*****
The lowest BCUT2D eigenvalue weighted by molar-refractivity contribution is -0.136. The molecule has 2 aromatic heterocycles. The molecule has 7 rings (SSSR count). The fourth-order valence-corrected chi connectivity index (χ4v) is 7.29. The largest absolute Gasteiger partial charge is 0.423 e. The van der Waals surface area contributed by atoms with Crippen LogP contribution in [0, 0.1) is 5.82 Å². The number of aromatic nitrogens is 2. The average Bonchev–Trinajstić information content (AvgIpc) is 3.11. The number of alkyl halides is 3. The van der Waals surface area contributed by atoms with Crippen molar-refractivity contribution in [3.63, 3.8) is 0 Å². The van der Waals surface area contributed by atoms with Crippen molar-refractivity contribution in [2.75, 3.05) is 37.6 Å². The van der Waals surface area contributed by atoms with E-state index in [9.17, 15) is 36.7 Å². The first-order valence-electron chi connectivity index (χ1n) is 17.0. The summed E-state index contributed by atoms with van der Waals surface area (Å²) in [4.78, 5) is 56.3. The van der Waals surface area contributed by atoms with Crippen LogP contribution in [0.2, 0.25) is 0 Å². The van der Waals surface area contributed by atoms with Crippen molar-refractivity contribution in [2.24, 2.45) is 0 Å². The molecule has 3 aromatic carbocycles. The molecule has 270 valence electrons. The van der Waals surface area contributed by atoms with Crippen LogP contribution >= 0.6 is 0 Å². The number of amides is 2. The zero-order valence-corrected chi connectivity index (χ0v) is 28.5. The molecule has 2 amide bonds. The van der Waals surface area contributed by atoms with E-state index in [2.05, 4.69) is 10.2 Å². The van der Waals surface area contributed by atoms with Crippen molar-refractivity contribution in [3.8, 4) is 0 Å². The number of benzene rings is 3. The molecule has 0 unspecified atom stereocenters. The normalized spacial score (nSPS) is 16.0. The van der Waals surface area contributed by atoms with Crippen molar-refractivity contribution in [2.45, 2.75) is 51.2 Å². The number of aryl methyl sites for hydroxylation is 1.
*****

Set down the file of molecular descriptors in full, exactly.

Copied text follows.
The lowest BCUT2D eigenvalue weighted by molar-refractivity contribution is -0.136. The molecule has 2 aromatic heterocycles. The molecule has 7 rings (SSSR count). The fourth-order valence-corrected chi connectivity index (χ4v) is 7.29. The largest absolute Gasteiger partial charge is 0.423 e. The van der Waals surface area contributed by atoms with Crippen LogP contribution in [0, 0.1) is 5.82 Å². The number of aromatic nitrogens is 2. The average Bonchev–Trinajstić information content (AvgIpc) is 3.11. The number of alkyl halides is 3. The van der Waals surface area contributed by atoms with Crippen molar-refractivity contribution in [3.63, 3.8) is 0 Å². The van der Waals surface area contributed by atoms with Crippen molar-refractivity contribution in [2.75, 3.05) is 37.6 Å². The van der Waals surface area contributed by atoms with E-state index in [9.17, 15) is 36.7 Å². The first-order valence-electron chi connectivity index (χ1n) is 17.0. The summed E-state index contributed by atoms with van der Waals surface area (Å²) in [4.78, 5) is 56.3. The van der Waals surface area contributed by atoms with Crippen LogP contribution in [0.2, 0.25) is 0 Å². The van der Waals surface area contributed by atoms with Crippen molar-refractivity contribution in [2.24, 2.45) is 0 Å². The molecule has 3 aromatic carbocycles. The molecule has 270 valence electrons. The van der Waals surface area contributed by atoms with Crippen LogP contribution >= 0.6 is 0 Å². The number of amides is 2. The zero-order valence-corrected chi connectivity index (χ0v) is 28.5. The molecule has 2 amide bonds. The van der Waals surface area contributed by atoms with E-state index in [2.05, 4.69) is 10.2 Å². The van der Waals surface area contributed by atoms with Crippen molar-refractivity contribution in [3.8, 4) is 0 Å². The number of benzene rings is 3. The molecule has 0 unspecified atom stereocenters. The normalized spacial score (nSPS) is 16.0. The van der Waals surface area contributed by atoms with Crippen molar-refractivity contribution in [2.45, 2.75) is 51.2 Å². The number of aryl methyl sites for hydroxylation is 1.